According to today's Guardian dungarees are the newest fashion.... Back in 1979 I had the niftiest pair of my own - also the latest fashion. How  things do repeat themselves. Been there, seen this, done that. Bit like cancer you could say, even if the scanning machinery is newer - and I don't remember there being skinny dungarees back then. As reluctant to re-experience the machinery, I daresay, as the dungarees - not I think a fashion for 70 year olds in London - I had not only mislaid scan instructions, so went without breakfast just in case, I also forgot to get off the tube and had to go back three stops. Adding to embarrassment by turfing young man off seat designed for ancients with help of another aged lady next seat along,  only to see him gather up a white stick as he got off the train. Deflated ancients eyed each other; blind not leading blind or something. Oh dear. Oh dear. 

Radioactive substance having been inserted by nice young Ghanaian called James, this unkindly ancient was set loose on Fulham Road for three hours - costly business; brisk walk to Daunts - bought two books - breakfast in Carluccio's again - plus dear friend - neither pregnant nor under five so unlikely to be damaged by the nuclear problem - who came all the way from Hammersmith to join her - cheap date fortunately; all dear friend required was one coffee -against my two, plus large plate of Eggs Florentine (delicious.) Shame hospital not in less expensive area. Or maybe not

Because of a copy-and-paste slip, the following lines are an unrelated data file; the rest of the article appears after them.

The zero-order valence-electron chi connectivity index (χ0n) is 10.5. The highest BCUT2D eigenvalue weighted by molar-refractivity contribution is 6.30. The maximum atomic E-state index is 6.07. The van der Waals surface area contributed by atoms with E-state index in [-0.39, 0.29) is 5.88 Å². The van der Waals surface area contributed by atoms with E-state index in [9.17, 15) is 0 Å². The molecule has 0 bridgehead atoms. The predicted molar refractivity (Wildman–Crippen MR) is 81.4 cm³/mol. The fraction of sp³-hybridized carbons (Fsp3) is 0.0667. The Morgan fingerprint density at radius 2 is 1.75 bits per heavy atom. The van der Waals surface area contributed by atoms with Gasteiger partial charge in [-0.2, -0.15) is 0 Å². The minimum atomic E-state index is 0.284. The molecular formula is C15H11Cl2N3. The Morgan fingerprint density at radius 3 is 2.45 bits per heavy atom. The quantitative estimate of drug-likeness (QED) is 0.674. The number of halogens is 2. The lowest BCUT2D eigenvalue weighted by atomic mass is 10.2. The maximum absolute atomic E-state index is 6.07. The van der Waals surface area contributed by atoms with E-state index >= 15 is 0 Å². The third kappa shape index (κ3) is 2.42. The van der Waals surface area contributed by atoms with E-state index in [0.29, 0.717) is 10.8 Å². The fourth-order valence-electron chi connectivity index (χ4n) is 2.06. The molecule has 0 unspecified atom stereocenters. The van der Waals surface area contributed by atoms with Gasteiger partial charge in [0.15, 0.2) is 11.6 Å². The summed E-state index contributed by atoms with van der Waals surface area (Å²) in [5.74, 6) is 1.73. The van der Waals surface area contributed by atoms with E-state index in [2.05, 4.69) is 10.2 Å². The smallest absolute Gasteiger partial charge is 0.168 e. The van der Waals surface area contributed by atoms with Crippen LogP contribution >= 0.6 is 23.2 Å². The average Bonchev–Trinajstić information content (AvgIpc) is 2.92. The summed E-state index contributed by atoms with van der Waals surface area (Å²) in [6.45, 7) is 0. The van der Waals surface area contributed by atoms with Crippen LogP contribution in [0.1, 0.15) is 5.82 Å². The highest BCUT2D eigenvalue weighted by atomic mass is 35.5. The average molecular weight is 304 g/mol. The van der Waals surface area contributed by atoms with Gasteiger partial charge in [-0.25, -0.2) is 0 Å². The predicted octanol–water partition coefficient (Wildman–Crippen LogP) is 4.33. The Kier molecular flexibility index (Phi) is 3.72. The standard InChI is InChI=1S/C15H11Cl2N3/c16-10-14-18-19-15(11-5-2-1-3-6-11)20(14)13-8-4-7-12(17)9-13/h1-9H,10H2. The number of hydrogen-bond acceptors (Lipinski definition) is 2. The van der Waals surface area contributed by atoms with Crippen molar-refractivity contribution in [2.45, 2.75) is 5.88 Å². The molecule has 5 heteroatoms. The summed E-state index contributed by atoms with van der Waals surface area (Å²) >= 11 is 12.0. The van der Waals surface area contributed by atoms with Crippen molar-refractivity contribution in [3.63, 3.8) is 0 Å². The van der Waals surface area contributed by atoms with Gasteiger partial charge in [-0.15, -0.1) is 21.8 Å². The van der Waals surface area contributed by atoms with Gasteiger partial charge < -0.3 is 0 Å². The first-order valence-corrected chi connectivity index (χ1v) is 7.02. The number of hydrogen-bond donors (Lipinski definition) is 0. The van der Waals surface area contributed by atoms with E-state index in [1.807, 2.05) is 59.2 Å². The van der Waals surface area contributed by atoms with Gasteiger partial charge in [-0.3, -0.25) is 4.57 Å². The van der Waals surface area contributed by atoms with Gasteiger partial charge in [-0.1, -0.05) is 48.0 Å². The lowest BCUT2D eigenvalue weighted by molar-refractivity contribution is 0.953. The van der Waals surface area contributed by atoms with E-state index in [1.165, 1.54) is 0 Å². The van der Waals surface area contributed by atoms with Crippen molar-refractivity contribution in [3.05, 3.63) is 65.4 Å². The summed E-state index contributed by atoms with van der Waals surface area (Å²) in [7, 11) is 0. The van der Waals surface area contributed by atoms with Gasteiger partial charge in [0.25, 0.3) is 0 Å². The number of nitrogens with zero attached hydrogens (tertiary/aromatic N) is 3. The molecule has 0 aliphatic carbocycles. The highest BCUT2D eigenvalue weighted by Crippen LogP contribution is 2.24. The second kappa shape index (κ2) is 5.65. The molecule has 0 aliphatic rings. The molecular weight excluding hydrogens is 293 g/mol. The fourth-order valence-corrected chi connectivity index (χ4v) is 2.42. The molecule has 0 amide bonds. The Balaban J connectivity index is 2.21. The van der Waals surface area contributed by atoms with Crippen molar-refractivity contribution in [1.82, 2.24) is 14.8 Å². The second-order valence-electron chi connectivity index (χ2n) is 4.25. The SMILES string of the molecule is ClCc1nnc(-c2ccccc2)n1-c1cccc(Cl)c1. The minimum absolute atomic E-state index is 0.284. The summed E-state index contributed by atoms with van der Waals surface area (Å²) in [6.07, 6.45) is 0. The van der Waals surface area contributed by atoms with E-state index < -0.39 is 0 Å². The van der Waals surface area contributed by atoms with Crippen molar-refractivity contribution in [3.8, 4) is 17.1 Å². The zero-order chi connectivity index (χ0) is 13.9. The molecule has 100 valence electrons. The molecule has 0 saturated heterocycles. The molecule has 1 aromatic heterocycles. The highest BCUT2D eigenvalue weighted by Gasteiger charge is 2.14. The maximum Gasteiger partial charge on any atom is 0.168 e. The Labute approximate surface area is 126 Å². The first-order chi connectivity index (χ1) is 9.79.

Machine not quite so space age as last; three years old for one thing and also temporarily defunct.  Ghanaian James joined by another African engineer while radioactive party waited outside for nearly three quarters of an hour. Not wholly reassured, when she did finally get put to it by machine not being sexy and silent like the last, but groaning every time it wafted her in and out; maybe wafted not the right word  in this case- shunted might be better. This experience not the least bit sexy either. Shame.

Back home now, watching tennis. Still radioactive. If I have a bath will it irradiate the water?

June 1st